Malta is in the transitional period that began with the reopening of business on May 4 after five weeks of lockdown. Announcing the restart, the Prime Minister spoke about a three-week transition towards the so-called ‘new-normal’.
That declaration was made from a position of relative strength: the reproductive rate of the virus was going down steadily while active cases kept falling, too; Malta’s response to the emergency earned international praise and entrepreneurs were rearing to go.
Today, even though new measures were announced, the general mood is somewhat different. Covid-19 infections are going up slightly again, rising to one-day spikes we have not seen for a month. Two patients lost the battle with the disease in the space of a week.
On the economic side, business associations reported slow sales even if no one was under the illusion of an immediate return to regular buying behaviour. After the first week of trade, the Chamber of SMEs felt the need to issue proposals to stimulate the market and back companies. One telling recommendation, calls for a nationwide campaign to support local industry and lower the dependence on imports.
The most recent data shows that imports this quarter have already fallen by a third and, although they decreased most sharply in the category of industrial supplies, consumer goods that are normally traded by the businesses that reopened this month, also declined by eight percent compared to the same period last year.
While the drop can be attributed to the sudden halt in economic activity and the dip in consumption, EU figures have also shown that industrial production in Europe shrank by over a tenth in March – durable consumer goods alone witnessed a slump of 24 percent. The situation with non-durable goods is less dramatic, but the category still fell by 1.2 percent reversing an upward trend picked up at the start of the year.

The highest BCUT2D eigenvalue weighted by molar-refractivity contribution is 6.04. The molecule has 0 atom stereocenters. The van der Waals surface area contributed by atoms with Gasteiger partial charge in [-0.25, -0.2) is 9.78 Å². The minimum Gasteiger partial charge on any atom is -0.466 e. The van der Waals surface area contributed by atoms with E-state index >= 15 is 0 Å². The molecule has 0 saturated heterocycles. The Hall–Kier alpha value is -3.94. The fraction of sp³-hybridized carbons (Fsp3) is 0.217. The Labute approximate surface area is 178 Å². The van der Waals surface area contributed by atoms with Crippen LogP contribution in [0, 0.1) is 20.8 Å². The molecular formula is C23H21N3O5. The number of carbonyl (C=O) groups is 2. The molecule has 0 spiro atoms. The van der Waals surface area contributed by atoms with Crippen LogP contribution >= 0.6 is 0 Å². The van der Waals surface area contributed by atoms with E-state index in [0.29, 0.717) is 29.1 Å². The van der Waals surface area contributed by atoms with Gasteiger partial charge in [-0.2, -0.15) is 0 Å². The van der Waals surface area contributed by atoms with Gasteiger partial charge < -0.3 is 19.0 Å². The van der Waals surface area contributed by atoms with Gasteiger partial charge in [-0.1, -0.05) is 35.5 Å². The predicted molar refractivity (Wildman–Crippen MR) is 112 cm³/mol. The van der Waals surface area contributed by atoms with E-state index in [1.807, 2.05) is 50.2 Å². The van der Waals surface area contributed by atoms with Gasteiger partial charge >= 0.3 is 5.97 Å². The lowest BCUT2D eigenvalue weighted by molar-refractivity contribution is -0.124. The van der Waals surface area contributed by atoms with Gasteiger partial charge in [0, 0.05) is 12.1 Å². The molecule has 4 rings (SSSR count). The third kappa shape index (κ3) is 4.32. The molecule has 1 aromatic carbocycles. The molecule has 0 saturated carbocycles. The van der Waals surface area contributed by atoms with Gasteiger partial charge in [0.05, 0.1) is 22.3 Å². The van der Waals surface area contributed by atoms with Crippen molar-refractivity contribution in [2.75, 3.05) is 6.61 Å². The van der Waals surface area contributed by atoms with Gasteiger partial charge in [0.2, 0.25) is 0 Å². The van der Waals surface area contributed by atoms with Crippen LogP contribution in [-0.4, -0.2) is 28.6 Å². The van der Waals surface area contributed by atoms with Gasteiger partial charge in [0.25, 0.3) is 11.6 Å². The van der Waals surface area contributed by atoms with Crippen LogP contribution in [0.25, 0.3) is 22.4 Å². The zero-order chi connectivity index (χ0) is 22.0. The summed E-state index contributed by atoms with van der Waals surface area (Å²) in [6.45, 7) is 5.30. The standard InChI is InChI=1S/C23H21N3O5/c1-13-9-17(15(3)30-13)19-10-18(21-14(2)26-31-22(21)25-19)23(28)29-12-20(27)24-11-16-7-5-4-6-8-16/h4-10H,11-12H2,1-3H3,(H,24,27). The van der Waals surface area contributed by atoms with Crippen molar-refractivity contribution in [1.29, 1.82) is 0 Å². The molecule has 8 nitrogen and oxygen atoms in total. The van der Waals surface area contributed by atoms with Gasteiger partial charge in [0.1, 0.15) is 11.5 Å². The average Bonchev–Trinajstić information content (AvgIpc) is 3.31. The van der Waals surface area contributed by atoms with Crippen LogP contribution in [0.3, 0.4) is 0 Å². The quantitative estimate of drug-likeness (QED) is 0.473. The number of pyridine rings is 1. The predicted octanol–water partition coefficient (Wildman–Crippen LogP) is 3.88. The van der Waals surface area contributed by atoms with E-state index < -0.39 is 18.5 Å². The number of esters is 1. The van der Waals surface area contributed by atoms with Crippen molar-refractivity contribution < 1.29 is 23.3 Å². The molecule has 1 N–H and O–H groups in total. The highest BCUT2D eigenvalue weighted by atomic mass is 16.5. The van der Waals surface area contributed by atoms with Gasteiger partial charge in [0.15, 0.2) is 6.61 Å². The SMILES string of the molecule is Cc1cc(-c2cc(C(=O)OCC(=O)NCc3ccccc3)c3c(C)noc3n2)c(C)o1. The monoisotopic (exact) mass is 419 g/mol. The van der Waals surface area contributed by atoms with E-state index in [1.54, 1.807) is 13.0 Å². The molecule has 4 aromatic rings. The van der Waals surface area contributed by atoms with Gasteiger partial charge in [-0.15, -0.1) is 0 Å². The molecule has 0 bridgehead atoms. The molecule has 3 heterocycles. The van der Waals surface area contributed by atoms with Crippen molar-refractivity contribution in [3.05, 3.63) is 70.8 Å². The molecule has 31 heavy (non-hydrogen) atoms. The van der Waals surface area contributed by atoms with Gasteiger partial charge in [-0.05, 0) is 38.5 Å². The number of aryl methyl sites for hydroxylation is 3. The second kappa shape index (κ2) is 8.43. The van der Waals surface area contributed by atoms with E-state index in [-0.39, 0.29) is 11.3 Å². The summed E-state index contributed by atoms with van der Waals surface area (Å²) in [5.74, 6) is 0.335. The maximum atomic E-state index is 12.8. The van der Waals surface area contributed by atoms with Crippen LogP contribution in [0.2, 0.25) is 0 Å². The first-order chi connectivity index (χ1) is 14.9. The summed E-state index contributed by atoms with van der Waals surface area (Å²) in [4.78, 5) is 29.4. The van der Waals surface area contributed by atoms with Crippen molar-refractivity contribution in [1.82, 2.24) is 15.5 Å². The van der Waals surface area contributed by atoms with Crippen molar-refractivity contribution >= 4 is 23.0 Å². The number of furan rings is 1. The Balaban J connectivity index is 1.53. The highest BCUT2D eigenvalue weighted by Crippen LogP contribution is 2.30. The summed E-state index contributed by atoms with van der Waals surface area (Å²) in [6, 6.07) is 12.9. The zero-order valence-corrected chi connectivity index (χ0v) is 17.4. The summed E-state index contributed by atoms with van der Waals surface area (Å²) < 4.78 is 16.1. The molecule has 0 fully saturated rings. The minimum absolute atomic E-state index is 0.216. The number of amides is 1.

The scenario suggests a diminishing supply that will likely push prices up along the value chain. These fluctuations across EU states, which represent almost half of our imports source, reverberate loudly in Malta’s economic environment.
Businesses, particularly retailers, are put in the uncomfortable position of having either to lose revenues by keeping prices down or lose customers by revising them.
Authorities have a hard task to get on top of inflation in the current circumstances, but one way of achieving this is by nurturing domestic production. Malta remains heavily reliant on imports for everything from cereals to pharmaceutical products to organic chemicals, but by incentivising local production we have a double opportunity in energising an important business cohort while keeping the rise in cost of living to a minimum.
The nation that came together to surmount the peak of the pandemic, must keep together to overcome the economic fallout.